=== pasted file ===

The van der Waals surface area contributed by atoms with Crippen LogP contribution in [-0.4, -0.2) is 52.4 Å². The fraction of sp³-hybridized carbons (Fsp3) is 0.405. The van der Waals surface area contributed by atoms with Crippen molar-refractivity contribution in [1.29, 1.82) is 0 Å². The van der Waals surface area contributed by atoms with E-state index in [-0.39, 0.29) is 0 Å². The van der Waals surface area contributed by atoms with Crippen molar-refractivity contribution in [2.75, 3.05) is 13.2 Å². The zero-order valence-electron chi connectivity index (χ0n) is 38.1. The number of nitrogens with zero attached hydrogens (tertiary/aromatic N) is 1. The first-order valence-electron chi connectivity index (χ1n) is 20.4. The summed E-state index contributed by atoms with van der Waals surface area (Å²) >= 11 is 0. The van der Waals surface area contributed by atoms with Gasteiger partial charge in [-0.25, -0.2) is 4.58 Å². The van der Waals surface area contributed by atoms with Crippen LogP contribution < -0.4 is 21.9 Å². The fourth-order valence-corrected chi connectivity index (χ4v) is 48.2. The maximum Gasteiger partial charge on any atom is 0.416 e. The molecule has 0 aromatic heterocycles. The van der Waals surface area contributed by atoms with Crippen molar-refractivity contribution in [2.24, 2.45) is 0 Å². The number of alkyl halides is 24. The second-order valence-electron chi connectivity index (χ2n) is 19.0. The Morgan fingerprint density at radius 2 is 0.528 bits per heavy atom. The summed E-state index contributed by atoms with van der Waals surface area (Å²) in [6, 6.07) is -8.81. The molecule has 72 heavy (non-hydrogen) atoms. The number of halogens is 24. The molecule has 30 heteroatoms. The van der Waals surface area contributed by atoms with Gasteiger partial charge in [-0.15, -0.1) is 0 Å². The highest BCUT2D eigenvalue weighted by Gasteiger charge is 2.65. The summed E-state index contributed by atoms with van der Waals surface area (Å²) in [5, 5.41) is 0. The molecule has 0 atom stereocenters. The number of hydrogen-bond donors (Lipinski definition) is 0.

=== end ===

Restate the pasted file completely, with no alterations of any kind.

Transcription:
The van der Waals surface area contributed by atoms with Crippen LogP contribution in [-0.4, -0.2) is 52.4 Å². The fraction of sp³-hybridized carbons (Fsp3) is 0.405. The van der Waals surface area contributed by atoms with Crippen molar-refractivity contribution in [1.29, 1.82) is 0 Å². The van der Waals surface area contributed by atoms with E-state index in [-0.39, 0.29) is 0 Å². The van der Waals surface area contributed by atoms with Crippen molar-refractivity contribution in [2.75, 3.05) is 13.2 Å². The zero-order valence-electron chi connectivity index (χ0n) is 38.1. The number of nitrogens with zero attached hydrogens (tertiary/aromatic N) is 1. The first-order valence-electron chi connectivity index (χ1n) is 20.4. The summed E-state index contributed by atoms with van der Waals surface area (Å²) >= 11 is 0. The van der Waals surface area contributed by atoms with Gasteiger partial charge in [-0.25, -0.2) is 4.58 Å². The van der Waals surface area contributed by atoms with Crippen LogP contribution < -0.4 is 21.9 Å². The fourth-order valence-corrected chi connectivity index (χ4v) is 48.2. The maximum Gasteiger partial charge on any atom is 0.416 e. The molecule has 0 aromatic heterocycles. The van der Waals surface area contributed by atoms with Crippen molar-refractivity contribution in [2.24, 2.45) is 0 Å². The number of alkyl halides is 24. The second-order valence-electron chi connectivity index (χ2n) is 19.0. The Morgan fingerprint density at radius 2 is 0.528 bits per heavy atom. The summed E-state index contributed by atoms with van der Waals surface area (Å²) in [6, 6.07) is -8.81. The molecule has 72 heavy (non-hydrogen) atoms. The number of halogens is 24. The molecule has 30 heteroatoms. The van der Waals surface area contributed by atoms with Gasteiger partial charge in [-0.15, -0.1) is 0 Å². The highest BCUT2D eigenvalue weighted by Gasteiger charge is 2.65. The summed E-state index contributed by atoms with van der Waals surface area (Å²) in [5, 5.41) is 0. The molecule has 0 atom stereocenters. The number of hydrogen-bond donors (Lipinski definition) is 0.